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The Woodsfellow Institute for Couples Therapy
The Woodsfellow Institute for Couples Therapy

Affair Recovery and Jealousy

The Woodsfellow Institute for Couples Therapy

After doing marriage counseling for twenty years, I can say with certainty that affairs make marriage much harder. The hurt feelings, broken trust, and betrayal of an affair are very difficult to work through.

The good news is that many couples do succeed at recovering from infidelity. I have seen marriages become stronger after an affair than they were before. If you are ready to seek help, request marriage counseling or a marriage intensive online, or call (404) 325-3401 for your preferred appointment time at The Woodsfellow Institute for Couples Therapy in Atlanta, GA.

Learn about our approach to affair recovery and jealousy:

Affairs and Wake-Up Calls

Life is easier if you can give your marriage a "wake-up call" without going all the way to the heart-wrenching impact of an affair.

One particular wake-up call is about sex. "I need to feel more alive sexually," is a legitimate request. Don’t disregard this complaint if you hear it. Sadly, too many people feel discouraged about sexually revitalizing their marriage. My advice is: keep trying. Don't conclude that it's hopeless. You may not be right.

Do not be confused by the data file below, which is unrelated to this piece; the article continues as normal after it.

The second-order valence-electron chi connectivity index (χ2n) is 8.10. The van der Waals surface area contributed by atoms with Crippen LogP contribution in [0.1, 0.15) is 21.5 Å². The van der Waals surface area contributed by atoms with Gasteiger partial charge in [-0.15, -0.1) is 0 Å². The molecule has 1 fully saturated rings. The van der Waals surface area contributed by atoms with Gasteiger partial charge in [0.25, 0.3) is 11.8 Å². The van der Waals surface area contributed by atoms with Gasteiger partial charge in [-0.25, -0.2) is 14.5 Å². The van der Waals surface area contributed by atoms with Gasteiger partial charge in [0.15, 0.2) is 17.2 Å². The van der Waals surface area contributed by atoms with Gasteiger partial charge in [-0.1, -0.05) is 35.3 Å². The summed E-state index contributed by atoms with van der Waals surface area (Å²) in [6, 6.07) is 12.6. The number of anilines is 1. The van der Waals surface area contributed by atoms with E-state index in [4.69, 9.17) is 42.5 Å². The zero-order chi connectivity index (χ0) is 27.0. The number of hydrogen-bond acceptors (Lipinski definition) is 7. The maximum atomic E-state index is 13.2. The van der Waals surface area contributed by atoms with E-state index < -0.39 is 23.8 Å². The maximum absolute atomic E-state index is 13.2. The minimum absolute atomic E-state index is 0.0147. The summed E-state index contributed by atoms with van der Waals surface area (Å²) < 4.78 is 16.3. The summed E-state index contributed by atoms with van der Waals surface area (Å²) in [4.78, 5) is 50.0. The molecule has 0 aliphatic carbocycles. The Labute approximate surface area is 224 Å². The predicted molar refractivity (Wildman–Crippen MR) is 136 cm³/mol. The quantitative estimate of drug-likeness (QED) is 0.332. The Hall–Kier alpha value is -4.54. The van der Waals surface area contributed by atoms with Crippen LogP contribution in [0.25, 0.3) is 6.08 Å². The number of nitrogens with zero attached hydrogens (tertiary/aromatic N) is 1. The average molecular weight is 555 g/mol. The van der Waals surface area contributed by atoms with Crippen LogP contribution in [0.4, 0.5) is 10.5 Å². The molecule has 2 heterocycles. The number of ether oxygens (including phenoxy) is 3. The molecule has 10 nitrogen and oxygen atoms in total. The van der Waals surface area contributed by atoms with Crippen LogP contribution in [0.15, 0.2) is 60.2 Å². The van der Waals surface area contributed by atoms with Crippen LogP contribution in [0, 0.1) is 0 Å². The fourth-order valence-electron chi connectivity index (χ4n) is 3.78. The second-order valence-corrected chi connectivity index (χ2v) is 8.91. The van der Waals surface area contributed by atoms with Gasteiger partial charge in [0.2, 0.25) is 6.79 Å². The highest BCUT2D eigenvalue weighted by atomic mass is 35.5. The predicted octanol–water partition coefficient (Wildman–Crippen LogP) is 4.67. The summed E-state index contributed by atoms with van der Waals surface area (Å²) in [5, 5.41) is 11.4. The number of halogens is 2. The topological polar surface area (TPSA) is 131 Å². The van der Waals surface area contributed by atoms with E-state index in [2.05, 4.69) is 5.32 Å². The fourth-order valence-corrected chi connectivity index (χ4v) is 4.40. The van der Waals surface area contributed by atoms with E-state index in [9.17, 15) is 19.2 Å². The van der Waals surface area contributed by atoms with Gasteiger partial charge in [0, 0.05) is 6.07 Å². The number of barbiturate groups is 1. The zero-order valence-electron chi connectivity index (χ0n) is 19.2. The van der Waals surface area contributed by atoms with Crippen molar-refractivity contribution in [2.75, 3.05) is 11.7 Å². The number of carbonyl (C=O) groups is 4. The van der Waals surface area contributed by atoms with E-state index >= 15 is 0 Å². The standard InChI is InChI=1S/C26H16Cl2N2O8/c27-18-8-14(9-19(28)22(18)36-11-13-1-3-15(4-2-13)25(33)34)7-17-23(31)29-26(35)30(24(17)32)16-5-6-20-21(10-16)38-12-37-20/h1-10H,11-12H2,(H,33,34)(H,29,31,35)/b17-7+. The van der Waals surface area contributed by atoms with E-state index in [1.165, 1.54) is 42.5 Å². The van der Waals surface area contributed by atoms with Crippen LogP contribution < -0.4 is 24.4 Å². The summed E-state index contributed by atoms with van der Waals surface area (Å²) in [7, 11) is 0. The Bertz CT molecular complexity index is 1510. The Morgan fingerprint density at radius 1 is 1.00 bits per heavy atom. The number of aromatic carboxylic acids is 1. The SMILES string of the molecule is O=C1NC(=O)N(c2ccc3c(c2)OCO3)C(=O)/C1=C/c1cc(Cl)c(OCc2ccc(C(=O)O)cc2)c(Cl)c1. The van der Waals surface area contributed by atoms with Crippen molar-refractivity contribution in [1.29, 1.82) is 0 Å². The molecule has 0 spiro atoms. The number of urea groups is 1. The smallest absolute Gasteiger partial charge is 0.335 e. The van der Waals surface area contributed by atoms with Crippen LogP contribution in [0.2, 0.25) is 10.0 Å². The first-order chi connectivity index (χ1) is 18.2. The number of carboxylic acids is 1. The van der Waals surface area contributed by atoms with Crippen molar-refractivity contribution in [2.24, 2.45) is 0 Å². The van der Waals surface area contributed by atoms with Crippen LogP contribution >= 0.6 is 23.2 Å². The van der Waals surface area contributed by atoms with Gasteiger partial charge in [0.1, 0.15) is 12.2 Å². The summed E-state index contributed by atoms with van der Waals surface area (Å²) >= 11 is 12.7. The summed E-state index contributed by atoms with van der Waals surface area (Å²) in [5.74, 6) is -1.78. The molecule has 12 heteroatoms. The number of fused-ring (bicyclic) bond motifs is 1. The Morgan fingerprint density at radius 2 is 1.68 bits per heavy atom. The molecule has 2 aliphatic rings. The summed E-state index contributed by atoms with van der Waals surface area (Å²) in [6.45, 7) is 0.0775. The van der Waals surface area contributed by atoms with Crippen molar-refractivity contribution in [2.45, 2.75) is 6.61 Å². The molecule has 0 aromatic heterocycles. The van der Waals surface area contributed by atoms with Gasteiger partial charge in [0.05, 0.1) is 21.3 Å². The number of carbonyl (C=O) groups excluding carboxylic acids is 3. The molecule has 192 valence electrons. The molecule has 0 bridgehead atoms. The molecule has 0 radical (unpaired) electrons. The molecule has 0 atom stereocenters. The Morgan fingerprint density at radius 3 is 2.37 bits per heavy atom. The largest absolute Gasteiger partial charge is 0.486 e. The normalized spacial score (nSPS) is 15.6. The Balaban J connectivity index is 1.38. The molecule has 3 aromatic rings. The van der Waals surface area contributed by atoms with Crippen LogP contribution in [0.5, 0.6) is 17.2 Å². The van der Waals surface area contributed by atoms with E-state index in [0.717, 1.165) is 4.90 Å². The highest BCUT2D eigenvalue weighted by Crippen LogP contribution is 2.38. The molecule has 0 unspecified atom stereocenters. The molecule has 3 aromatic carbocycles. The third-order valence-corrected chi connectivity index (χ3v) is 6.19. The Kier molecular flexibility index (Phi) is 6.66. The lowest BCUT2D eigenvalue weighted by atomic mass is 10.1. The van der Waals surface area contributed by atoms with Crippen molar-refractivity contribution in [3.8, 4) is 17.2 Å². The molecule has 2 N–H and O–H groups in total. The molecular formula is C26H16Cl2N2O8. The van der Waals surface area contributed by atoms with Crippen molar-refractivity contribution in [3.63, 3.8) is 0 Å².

If things aren’t good, try saying that. Try making an appointment to have a serious talk. Try making some changes to improve things. Try some counseling.

If your partner tells you things aren’t good, pay attention. Don’t dismiss their complaints. Don’t wait until it’s too late.

Affairs almost always feel intensely alluring at first. Usually the affair is at the height of the "romantic love" or "infatuation" stage while the marriage is at the depth of the "power struggle" stage. Those stages feel real different. Usually the marriage also began with romantic love, and usually the affair will also turn into a power struggle. But most people don’t think about that.

Maybe you should.

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Apology and Forgiveness

You can't really forgive someone who doesn't apologize. Maybe in some inner way you can come to accept what they did. But meaningful forgiveness depends on their apology first. That's what you need so that you can come together again and move forward.